Dulles: Yes, the airport. And no, It didn’t take me 10 years to find it. Rather, through Dulles, I’ve seen the world. I’m fairly sure that no matter where I might have ended up after college, I would have traveled around the globe somehow. But, Dulles has made that relatively easy for me. My first trip out of the country was in 2006 to Hungary and Romania, and now I’m up to 21 countries* (and counting). For as many miles across the globe I’ve traveled, I’ve seen that people around the world are really similar. We may lack in cultural and language understanding, but I am always able to connect on a basic level. Yes, cultures are different and every nation has its own problems, but really, we’re all human. With the same capacity to show kindness, grace, and love. I’ve had people who have few earthly goods, give me comfort, shelter, and food. It definitely gives you perspective on life; showing you just how small and inconsequential your own world is in relation to the billions of people out there. Also, this planet is a work of art. God’s creation is breathtaking and awe-inspiring, and you have to realize that on some basic level that something was behind that. Burma (Myanmar) is by far my favorite place in the world, and I’ve left pieces of my heart there on the shore of Inle Lake. If you’re ever looking for an amazing sunset, I can hook you up.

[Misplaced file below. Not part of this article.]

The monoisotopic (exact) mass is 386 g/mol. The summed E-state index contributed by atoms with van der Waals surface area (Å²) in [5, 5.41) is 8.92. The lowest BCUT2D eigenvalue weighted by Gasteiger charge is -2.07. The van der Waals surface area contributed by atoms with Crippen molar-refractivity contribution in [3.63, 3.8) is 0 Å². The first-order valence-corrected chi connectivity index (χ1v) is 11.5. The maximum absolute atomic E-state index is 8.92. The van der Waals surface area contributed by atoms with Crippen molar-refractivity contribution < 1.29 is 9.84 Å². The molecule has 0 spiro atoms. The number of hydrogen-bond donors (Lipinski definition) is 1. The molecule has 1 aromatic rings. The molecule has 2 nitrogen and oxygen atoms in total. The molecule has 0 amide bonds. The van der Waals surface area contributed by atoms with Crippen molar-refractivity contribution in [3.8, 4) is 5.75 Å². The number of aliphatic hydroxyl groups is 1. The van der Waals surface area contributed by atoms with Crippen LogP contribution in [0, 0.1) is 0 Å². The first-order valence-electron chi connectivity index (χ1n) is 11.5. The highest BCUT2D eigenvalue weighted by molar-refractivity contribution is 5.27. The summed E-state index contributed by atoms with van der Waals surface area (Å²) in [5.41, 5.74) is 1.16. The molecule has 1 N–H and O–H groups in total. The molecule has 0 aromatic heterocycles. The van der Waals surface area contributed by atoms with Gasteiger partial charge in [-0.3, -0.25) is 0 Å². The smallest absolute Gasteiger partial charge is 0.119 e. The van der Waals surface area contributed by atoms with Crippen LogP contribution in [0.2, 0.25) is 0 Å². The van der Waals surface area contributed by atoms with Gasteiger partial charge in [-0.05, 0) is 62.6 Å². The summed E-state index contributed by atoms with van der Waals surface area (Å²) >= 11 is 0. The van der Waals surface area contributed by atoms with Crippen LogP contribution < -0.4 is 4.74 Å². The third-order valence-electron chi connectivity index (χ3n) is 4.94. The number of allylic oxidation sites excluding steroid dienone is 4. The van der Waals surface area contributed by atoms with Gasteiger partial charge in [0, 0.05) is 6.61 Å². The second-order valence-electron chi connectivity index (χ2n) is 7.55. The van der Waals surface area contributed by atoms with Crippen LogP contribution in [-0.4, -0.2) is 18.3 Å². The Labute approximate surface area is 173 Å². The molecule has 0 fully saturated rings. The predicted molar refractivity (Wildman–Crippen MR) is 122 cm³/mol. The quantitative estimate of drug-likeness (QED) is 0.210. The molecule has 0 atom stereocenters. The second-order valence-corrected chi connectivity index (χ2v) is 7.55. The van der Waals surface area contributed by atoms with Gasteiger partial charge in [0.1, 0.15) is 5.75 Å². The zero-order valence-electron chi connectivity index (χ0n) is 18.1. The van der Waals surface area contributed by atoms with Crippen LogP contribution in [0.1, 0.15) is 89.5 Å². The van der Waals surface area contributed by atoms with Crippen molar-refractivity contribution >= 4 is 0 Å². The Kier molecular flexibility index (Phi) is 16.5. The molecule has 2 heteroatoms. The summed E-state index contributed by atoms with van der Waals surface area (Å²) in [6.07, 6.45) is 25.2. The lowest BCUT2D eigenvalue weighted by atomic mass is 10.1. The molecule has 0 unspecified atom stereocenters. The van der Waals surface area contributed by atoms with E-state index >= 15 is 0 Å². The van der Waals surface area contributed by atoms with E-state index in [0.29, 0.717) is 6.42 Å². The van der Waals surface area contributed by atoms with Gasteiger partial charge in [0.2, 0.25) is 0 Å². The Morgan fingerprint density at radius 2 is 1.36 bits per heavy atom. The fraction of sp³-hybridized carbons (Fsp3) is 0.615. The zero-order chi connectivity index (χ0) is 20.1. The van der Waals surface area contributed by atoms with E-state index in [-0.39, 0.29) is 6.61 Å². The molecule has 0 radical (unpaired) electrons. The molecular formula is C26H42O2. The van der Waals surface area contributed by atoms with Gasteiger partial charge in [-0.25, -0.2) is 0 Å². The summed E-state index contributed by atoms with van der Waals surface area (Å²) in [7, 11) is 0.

Distance: You know that saying, distance makes the heart grow fonder? It’s true. The distance, 1,200 miles to be exact, has given me an appreciation for what I left behind. I was the kid in school who always talked about leaving, who thought that somewhere (anywhere) else would be better. While it was really hard to move to a place where I literally knew no one, I’m so glad I did. But for all the opportunities DC has given me, I’ve come to realize just how great home really is. You cannot beat a lovely summer day surrounded by fields of green. My parent’s living room at Christmas, sitting near the fireplace, cuddling with my sister is a comfort to my soul. Catching up with old friends who have known you forever warms my heart. And I’ve come to really appreciate the people I’ve met in DC who are from Iowa because they just “get” where you’re coming from. When I talk about showing pigs in 4-H, they don’t look at me strangely. We apparently all share a fondness for walking tacos. And we come with our own brand of “Iowa Nice.” So, no Grammy, I am not moving back anytime soon, but I do appreciate home all the more for having a day’s drive in between us.
And at the end of the day, I really am just Jenny from the Farm.
*For those curious as to what those 21 countries are: Japan (lived there as a kid), Hungary, Romania, Burma, Costa Rica, Nicaragua, England, France, Germany, Denmark, Sweden, Canada, Singapore, Turkey, Ireland, Portugal, Croatia, Slovenia, Montenegro, Bosnia and Herzegovina, Iceland